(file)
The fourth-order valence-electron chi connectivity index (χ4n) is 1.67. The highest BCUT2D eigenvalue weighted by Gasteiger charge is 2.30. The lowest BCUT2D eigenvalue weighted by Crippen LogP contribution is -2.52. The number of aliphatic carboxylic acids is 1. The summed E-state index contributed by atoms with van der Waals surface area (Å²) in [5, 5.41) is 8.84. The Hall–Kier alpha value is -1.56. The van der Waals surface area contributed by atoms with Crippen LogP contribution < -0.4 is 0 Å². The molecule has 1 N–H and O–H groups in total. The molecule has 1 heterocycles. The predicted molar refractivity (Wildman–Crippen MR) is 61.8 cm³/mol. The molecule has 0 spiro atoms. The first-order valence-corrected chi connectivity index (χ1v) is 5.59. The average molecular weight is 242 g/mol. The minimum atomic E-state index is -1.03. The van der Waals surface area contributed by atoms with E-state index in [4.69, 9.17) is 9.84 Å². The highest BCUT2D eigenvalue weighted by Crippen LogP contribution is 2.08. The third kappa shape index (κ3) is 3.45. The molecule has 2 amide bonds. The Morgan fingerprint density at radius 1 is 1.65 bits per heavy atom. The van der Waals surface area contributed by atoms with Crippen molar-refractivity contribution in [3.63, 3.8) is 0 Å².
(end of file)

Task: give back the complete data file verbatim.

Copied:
The fourth-order valence-electron chi connectivity index (χ4n) is 1.67. The highest BCUT2D eigenvalue weighted by Gasteiger charge is 2.30. The lowest BCUT2D eigenvalue weighted by Crippen LogP contribution is -2.52. The number of aliphatic carboxylic acids is 1. The summed E-state index contributed by atoms with van der Waals surface area (Å²) in [5, 5.41) is 8.84. The Hall–Kier alpha value is -1.56. The van der Waals surface area contributed by atoms with Crippen LogP contribution < -0.4 is 0 Å². The molecule has 1 N–H and O–H groups in total. The molecule has 1 heterocycles. The predicted molar refractivity (Wildman–Crippen MR) is 61.8 cm³/mol. The molecule has 0 spiro atoms. The first-order valence-corrected chi connectivity index (χ1v) is 5.59. The average molecular weight is 242 g/mol. The minimum atomic E-state index is -1.03. The van der Waals surface area contributed by atoms with E-state index in [4.69, 9.17) is 9.84 Å². The highest BCUT2D eigenvalue weighted by Crippen LogP contribution is 2.08. The third kappa shape index (κ3) is 3.45. The molecule has 2 amide bonds. The Morgan fingerprint density at radius 1 is 1.65 bits per heavy atom. The van der Waals surface area contributed by atoms with Crippen molar-refractivity contribution in [3.63, 3.8) is 0 Å².